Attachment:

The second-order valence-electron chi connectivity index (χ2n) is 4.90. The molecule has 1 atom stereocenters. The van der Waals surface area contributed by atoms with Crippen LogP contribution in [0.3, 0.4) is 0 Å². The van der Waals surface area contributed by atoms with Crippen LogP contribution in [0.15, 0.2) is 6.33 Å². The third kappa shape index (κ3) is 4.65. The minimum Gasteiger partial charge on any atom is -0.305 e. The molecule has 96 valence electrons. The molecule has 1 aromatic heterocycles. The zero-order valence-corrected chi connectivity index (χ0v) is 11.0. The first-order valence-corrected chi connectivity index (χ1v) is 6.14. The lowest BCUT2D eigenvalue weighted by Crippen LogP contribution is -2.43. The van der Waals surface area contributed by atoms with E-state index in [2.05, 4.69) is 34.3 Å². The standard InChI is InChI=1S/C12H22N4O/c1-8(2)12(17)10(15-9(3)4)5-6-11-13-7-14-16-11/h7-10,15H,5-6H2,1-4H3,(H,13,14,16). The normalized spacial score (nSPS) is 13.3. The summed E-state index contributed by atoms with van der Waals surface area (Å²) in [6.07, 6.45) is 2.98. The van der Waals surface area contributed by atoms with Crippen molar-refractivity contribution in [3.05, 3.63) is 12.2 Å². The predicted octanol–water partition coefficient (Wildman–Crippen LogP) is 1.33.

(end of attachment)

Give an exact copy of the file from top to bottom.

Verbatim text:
The second-order valence-electron chi connectivity index (χ2n) is 4.90. The molecule has 1 atom stereocenters. The van der Waals surface area contributed by atoms with Crippen LogP contribution in [0.3, 0.4) is 0 Å². The van der Waals surface area contributed by atoms with Crippen LogP contribution in [0.15, 0.2) is 6.33 Å². The third kappa shape index (κ3) is 4.65. The minimum Gasteiger partial charge on any atom is -0.305 e. The molecule has 96 valence electrons. The molecule has 1 aromatic heterocycles. The zero-order valence-corrected chi connectivity index (χ0v) is 11.0. The first-order valence-corrected chi connectivity index (χ1v) is 6.14. The lowest BCUT2D eigenvalue weighted by Crippen LogP contribution is -2.43. The van der Waals surface area contributed by atoms with E-state index in [2.05, 4.69) is 34.3 Å². The standard InChI is InChI=1S/C12H22N4O/c1-8(2)12(17)10(15-9(3)4)5-6-11-13-7-14-16-11/h7-10,15H,5-6H2,1-4H3,(H,13,14,16). The normalized spacial score (nSPS) is 13.3. The summed E-state index contributed by atoms with van der Waals surface area (Å²) in [6.07, 6.45) is 2.98. The van der Waals surface area contributed by atoms with Crippen molar-refractivity contribution in [3.05, 3.63) is 12.2 Å². The predicted octanol–water partition coefficient (Wildman–Crippen LogP) is 1.33.